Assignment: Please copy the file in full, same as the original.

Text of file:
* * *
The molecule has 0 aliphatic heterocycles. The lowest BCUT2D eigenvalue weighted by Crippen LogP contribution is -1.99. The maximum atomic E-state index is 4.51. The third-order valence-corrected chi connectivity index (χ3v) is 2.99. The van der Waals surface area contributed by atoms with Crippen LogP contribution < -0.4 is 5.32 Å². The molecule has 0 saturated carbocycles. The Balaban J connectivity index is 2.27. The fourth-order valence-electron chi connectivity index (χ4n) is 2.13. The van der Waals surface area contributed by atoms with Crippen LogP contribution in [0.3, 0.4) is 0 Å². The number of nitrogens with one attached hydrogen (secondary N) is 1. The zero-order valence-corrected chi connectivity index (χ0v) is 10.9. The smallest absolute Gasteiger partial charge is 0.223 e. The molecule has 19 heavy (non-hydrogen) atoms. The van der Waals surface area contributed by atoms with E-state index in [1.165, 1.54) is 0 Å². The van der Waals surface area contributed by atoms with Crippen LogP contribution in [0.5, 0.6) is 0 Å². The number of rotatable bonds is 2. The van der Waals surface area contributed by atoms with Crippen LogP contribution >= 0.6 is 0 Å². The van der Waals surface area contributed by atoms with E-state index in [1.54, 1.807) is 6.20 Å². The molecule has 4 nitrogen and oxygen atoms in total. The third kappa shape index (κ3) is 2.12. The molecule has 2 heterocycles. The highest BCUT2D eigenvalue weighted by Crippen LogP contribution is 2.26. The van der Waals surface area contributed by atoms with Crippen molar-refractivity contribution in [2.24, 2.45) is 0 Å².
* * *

The molecule has 0 aliphatic heterocycles. The lowest BCUT2D eigenvalue weighted by Crippen LogP contribution is -1.99. The maximum atomic E-state index is 4.51. The third-order valence-corrected chi connectivity index (χ3v) is 2.99. The van der Waals surface area contributed by atoms with Crippen LogP contribution < -0.4 is 5.32 Å². The molecule has 0 saturated carbocycles. The Balaban J connectivity index is 2.27. The fourth-order valence-electron chi connectivity index (χ4n) is 2.13. The van der Waals surface area contributed by atoms with Crippen LogP contribution in [0.3, 0.4) is 0 Å². The number of nitrogens with one attached hydrogen (secondary N) is 1. The zero-order valence-corrected chi connectivity index (χ0v) is 10.9. The smallest absolute Gasteiger partial charge is 0.223 e. The molecule has 19 heavy (non-hydrogen) atoms. The van der Waals surface area contributed by atoms with E-state index in [1.165, 1.54) is 0 Å². The van der Waals surface area contributed by atoms with Crippen LogP contribution in [0.5, 0.6) is 0 Å². The number of rotatable bonds is 2. The van der Waals surface area contributed by atoms with Crippen LogP contribution >= 0.6 is 0 Å². The van der Waals surface area contributed by atoms with E-state index in [1.54, 1.807) is 6.20 Å². The molecule has 4 nitrogen and oxygen atoms in total. The third kappa shape index (κ3) is 2.12. The molecule has 2 heterocycles. The highest BCUT2D eigenvalue weighted by Crippen LogP contribution is 2.26. The van der Waals surface area contributed by atoms with Crippen molar-refractivity contribution in [2.24, 2.45) is 0 Å².